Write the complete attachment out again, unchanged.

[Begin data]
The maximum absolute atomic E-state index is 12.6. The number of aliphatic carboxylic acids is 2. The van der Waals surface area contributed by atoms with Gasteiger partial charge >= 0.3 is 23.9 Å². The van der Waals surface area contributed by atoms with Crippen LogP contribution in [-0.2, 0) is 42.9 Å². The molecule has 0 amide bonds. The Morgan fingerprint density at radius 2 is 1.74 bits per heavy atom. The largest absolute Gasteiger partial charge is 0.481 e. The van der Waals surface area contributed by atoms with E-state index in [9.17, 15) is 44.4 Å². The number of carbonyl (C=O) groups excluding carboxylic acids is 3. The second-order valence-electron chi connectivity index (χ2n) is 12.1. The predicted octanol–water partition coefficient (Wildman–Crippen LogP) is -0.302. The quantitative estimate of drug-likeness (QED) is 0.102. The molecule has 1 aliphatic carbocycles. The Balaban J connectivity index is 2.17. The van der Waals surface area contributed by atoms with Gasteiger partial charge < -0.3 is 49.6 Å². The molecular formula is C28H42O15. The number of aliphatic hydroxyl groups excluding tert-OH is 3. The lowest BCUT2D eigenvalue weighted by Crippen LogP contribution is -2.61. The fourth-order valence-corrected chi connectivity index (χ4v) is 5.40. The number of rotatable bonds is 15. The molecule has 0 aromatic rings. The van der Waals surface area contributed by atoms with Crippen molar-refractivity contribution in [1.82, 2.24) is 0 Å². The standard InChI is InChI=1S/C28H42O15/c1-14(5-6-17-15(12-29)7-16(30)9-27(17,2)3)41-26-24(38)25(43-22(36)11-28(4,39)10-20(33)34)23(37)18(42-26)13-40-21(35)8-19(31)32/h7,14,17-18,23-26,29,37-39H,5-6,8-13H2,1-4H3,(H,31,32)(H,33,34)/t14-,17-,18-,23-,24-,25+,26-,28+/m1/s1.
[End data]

The maximum absolute atomic E-state index is 12.6. The number of aliphatic carboxylic acids is 2. The van der Waals surface area contributed by atoms with Gasteiger partial charge >= 0.3 is 23.9 Å². The van der Waals surface area contributed by atoms with Crippen LogP contribution in [-0.2, 0) is 42.9 Å². The molecule has 0 amide bonds. The Morgan fingerprint density at radius 2 is 1.74 bits per heavy atom. The largest absolute Gasteiger partial charge is 0.481 e. The van der Waals surface area contributed by atoms with E-state index in [9.17, 15) is 44.4 Å². The number of carbonyl (C=O) groups excluding carboxylic acids is 3. The second-order valence-electron chi connectivity index (χ2n) is 12.1. The predicted octanol–water partition coefficient (Wildman–Crippen LogP) is -0.302. The quantitative estimate of drug-likeness (QED) is 0.102. The molecule has 1 aliphatic carbocycles. The Balaban J connectivity index is 2.17. The van der Waals surface area contributed by atoms with Gasteiger partial charge < -0.3 is 49.6 Å². The molecular formula is C28H42O15. The number of aliphatic hydroxyl groups excluding tert-OH is 3. The lowest BCUT2D eigenvalue weighted by Crippen LogP contribution is -2.61. The fourth-order valence-corrected chi connectivity index (χ4v) is 5.40. The number of rotatable bonds is 15. The molecule has 0 aromatic rings. The van der Waals surface area contributed by atoms with Crippen molar-refractivity contribution in [1.82, 2.24) is 0 Å². The standard InChI is InChI=1S/C28H42O15/c1-14(5-6-17-15(12-29)7-16(30)9-27(17,2)3)41-26-24(38)25(43-22(36)11-28(4,39)10-20(33)34)23(37)18(42-26)13-40-21(35)8-19(31)32/h7,14,17-18,23-26,29,37-39H,5-6,8-13H2,1-4H3,(H,31,32)(H,33,34)/t14-,17-,18-,23-,24-,25+,26-,28+/m1/s1.